On July 14th 2021, two students from Grand River Academy, accompanied by a chaperone, came to the Math and Science building at Kent State University main campus for a tour of the Advanced Telerobotics Research lab. The students from the ATR lab were to put on workshops and give the students a memorable day full of fun activities and demos. Alfred Shaker, Xiangxu Lin, and Saifuddin Mahmud, PhD students and mentors in the ATR lab, lead the workshop.
The students, Jake and Heath, accompanied by their chaperone Robert, arrived around 9:45am and were greeted by Elly Styles and Alfred Shaker, who escorted the students to the ATR lab on the second floor of the Math and Science building. They began by introducing the students to the ATR members leading the workshops. Alfred started off by talking about the ATR lab, what it is we do, the competitions we’ve participated in and are preparing for, the projects we have done, and so on. The students seem intrigued at the idea of human-robot interaction, creating a cooperative world where robots help humans rather than replace them. The competition and projects also sounded interesting to them, and they were eager to see some projects. First, Alfred showed a demo of the latest version of the VR tour. This new VR tour features the Math and Science building and focuses on being dynamic, with all of its assets and locations being dynamically generated and created during runtime, rather than having to precompile it to make any change. This was demonstrated by creating a new location and adding a 360 photograph to it, creating a scene that the user can then visit, as well as creating hotspots to connect it to other scenes. The idea of it being dynamically generated and seeing it change in real-time was mind-boggling for the students, but Alfred explained how such a complex system can come to be, composed of the sum of its small and digestible parts. Next was Saif’s demo of his object recognition system, which can detect and identify objects in real-time using any web camera. Saif explained how this even works, talking about how the computer is like a baby which needs to be taught what things mean, and given a lot of examples so that things are clear and more accurate. He explained how he had to take many pictures from many different angles of whatever subject he wants the model to recognize, and how that takes time to train based on the number of photos given, therefore increasing the accuracy. The students found this very fascinating, asking a lot of questions on what can and cannot be detected, and experimenting by holding up various objects to the camera and observing the output on the computer.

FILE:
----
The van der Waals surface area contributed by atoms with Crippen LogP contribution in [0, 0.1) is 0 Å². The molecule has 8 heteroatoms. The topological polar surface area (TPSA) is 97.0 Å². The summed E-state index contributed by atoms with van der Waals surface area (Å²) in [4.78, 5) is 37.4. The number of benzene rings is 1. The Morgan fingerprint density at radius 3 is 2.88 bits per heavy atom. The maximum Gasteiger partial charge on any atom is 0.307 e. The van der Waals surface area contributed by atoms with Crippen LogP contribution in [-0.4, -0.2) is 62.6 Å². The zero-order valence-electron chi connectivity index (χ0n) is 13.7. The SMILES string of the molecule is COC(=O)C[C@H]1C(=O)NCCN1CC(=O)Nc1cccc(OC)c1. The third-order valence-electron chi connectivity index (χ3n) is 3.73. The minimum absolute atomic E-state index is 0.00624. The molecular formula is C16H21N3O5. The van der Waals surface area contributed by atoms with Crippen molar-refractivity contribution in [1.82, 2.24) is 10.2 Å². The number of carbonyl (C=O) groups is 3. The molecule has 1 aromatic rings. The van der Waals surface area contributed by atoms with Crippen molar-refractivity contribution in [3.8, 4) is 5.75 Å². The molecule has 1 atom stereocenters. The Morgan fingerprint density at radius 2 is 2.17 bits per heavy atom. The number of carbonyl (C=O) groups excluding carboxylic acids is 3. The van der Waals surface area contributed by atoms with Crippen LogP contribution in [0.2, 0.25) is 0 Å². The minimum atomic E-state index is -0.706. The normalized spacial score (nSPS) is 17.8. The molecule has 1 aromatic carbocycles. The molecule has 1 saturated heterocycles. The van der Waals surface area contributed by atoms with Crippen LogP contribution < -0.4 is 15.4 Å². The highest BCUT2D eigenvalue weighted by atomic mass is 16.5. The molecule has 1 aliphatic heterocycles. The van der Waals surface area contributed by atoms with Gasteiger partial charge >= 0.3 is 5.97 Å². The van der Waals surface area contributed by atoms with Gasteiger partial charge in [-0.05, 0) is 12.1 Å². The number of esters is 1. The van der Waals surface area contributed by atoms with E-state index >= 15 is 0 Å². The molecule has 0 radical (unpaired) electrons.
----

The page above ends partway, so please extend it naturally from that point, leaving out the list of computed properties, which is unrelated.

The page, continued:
After the demos, we wanted to get them started on something fundamental in robotics, and that is 3d modeling/printing, as well as programming microcontrollers like Arduino. With those two topics in mind, the first workshop had Alfred show the students how to use tinkercad to create a little figure with text embedded onto them and 3d print them using our facilities. The idea was to show how the modeling process can be very simple and free of charge, and how a model can be transferred onto a 3d printer for production. The students got creative and had a lot of fun creating their own little figures, and were excited to come back to the printers after they were done to see the final product. While those were printing, we took them back to the lab and presented them with an arduino, a servo motor, LED lights, and a distance sensor. Xiangxu Lin lead this workshop, showing the students how programming scripts for Arduino can be done easily through a visual programming language called BlockyDuino, which is similar to the visual programming language scratch. The interface provides the user with logic blocks of code that the user puts together, then uploads to the arduino they are using where it behaves like native arduino code. Xiangxu showed them how to write code to have the LED lights blink, as well as move the servo motor using input from the distance sensor. The students had a lot of time to tinker around with the arduino and the code, and were soon starting to change variables and logic blocks around to see how they could make the code more exciting. For example, they tried to see how fast they could get the lights to blink, and various ways of manipulating the motor turns. They had a lot of fun, and asked a lot of questions that showed they were immersed in the learning experience. After that we went and got their 3d printed figures, and they were off on their way to experience the delicacies of downtown Kent.
Overall, we are very happy with how the day went, and hope to continue to be given opportunities like this to help inspire students to explore the field of robotics and computer science.